Faculty Development

5 Things I Learned at the PD 101 Workshop

By Jeanie McHugo, PhD, PA-CJune 15, 2016

Credit: Shutterstock

Credit: Shutterstock

Program Directors 101 is a great place to learn and connect. Let Jeanie McHugo, PhD, PA-C, tell you about her experience.

So, I’m a new program director. How did I get here? And now that I’m here, what do I do? Let’s think about this for a moment . . .

You have now joined the administrative ranks of PA education. Your new role as a PD is most likely both challenging and rewarding, and it’s important to remember that the knowledge you have has a significant impact on how you shape the future of your department. It also plays a role in how you support the professional development of your faculty and ensure that your graduates become competent and compassionate health care providers.

While you wrap your head around your new role, now is a perfect time to consider attending Program Directors 101 this summer! I learned so much from this retreat, and I’m sure you will, too. Here are the five top valuable takeaways that I gained from my experience:

A More Global Perspective

The perspective of a PD is much more globally and broadly focused than that of a faculty or staff member. As a PD, I’ve learned that you should consider some key questions to help focus your work:

  • Outside of the teaching role, what describes the academic environment?
  • How does the structure in which I work function as an institution?
  • How does this institution play well (or not) with others?
  • What are the key issues in this institution and how might they affect the PA program?
  • Am I inclusive (or not) in the leadership of this institution?
  • What are the hot issues in higher education in the region? In the country?

It’s important to know your resources (and use them wisely), to stay informed, be visible, and continually scan the world for new developments.

Professional Leadership Development

Ah, one of my favorite topics! It’s important to take time to reflect upon our own transition into leadership and set appropriate priorities for our ability to influence people with this new role. Leadership success is based upon individual characteristics and action. Careful preparation and a new way of thinking strategically, rather than operationally, assists in maintaining a “big picture” vision of your work as a department. This process requires the self-appraisal and assessment of strengths, areas of improvement, and potential vulnerabilities. Staying focused on your purpose — both professionally and personally — is critical to maintaining a healthy balance in life.

Visioning for the Future

What do you want professionally? What do you want personally? And what is your overall project objective? Most institutions have a strategic visioning process at multiple levels: state, university, school, division, department, and program. It is important to align missions, goals, and values with the bigger picture to maintain solidarity in an unpredictable environment. Strategic planning encourages a clearly defined direction, builds a shared vision, and promotes ownership and commitment in setting priorities for the program.

Developing and Coaching Your Team

An important aspect of faculty retention is effective development and coaching. Efforts here are best focused toward engaging faculty in project development, so that they become vested in improving a part of the program. Faculty development plans can be broad-based to include all departmental faculty, yet individualized enough to ensure continued growth in areas unique to each member. It’s important to include experienced faculty in the delivery of development content in their areas of expertise and strength.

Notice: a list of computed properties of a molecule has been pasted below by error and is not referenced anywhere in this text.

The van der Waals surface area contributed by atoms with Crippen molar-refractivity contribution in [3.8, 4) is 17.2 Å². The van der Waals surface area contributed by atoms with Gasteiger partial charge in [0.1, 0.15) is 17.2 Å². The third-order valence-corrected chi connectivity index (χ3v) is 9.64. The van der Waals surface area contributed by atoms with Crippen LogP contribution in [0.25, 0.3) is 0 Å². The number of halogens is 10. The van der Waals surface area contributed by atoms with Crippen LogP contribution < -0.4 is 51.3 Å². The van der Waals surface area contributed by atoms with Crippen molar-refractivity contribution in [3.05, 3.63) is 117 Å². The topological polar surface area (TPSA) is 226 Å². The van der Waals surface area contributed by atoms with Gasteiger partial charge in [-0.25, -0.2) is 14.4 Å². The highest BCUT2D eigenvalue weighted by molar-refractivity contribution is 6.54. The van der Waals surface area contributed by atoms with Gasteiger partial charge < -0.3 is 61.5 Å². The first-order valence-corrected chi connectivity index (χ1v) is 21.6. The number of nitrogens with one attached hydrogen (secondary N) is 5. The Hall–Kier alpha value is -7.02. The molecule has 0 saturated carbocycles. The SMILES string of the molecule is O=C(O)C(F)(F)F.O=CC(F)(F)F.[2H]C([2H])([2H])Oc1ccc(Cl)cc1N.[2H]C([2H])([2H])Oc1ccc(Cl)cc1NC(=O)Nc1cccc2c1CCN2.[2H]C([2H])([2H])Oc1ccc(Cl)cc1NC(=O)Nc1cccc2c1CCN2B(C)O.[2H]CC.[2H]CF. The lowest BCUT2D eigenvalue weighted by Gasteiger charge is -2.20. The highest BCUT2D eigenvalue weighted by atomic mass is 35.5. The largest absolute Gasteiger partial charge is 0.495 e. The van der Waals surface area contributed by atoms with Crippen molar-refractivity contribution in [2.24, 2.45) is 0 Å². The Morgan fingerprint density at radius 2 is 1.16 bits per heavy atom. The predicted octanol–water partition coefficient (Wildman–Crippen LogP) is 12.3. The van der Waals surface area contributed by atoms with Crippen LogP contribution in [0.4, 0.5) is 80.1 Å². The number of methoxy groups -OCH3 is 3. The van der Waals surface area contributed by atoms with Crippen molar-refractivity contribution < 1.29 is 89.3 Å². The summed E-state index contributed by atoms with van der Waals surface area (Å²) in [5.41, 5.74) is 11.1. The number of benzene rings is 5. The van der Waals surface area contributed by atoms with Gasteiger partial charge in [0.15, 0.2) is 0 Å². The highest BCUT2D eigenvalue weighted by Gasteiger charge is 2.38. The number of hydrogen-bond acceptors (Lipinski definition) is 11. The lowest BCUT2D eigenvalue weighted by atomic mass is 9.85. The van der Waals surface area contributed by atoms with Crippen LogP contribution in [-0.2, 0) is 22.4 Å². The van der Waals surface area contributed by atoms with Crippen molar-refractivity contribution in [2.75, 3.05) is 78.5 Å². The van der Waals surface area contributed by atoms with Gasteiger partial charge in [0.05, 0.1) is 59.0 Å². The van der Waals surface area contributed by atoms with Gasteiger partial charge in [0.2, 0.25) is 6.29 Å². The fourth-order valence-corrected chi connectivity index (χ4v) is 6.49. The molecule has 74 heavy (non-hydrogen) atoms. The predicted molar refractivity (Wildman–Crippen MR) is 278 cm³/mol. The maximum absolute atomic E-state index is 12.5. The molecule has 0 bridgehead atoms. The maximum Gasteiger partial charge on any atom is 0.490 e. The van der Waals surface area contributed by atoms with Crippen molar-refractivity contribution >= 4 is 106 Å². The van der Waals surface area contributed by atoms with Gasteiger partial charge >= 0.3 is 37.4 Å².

Network, Network, Network . . .

At the retreat, you will learn from and network with peers and experienced PA educators representing a variety of backgrounds and experiences. It’s essential to develop a network of resources in similar institutions across the country, and with those who exhibit strengths and experiences in areas of professional weakness or inexperience for you. Networking and connecting with others is imperative to PA education success — it’s not about collecting contacts, but about planting relationships that you can rely on in the future.

At the end of my retreat experience in July 2011, I remember wondering how I could take all the information from that retreat and tailor it to my own needs within my institution to best serve my students and department. I have frequently reviewed the materials and have enjoyed continued mentorship from the faculty at the retreat.

Now I am serving as a facilitator for the retreat and strongly encourage any new or emerging leader within the PD community to consider attending this summer. Along with the meaningful topics above, the agenda also includes financial management, interpersonal conflict, faculty recruitment and retention, curriculum development and revision, enrollment management, program evaluation, outcome assessment, accreditation, and legal issues. While not all of these topics may directly apply to your work at this moment in time, they certainly will in the future because of the momentum of leadership in higher education.

Perhaps most importantly, I’ve learned that there is always something new to learn (even for those of us who have been doing this for a while). I look forward to learning with you in July!

Early bird registration ends June 20. Click here for more information.

Jeanie Mchugo thumbnail
Jeanie McHugo, PhD, PA-C

Jeanie McHugo is an assistant professor and chair in the Department of Physician Assistant Studies within the School of Medicine and Health Sciences at the University of North Dakota. Dr. McHugo has been a PA for more than 15 years and involved in PA education for more than 12 years.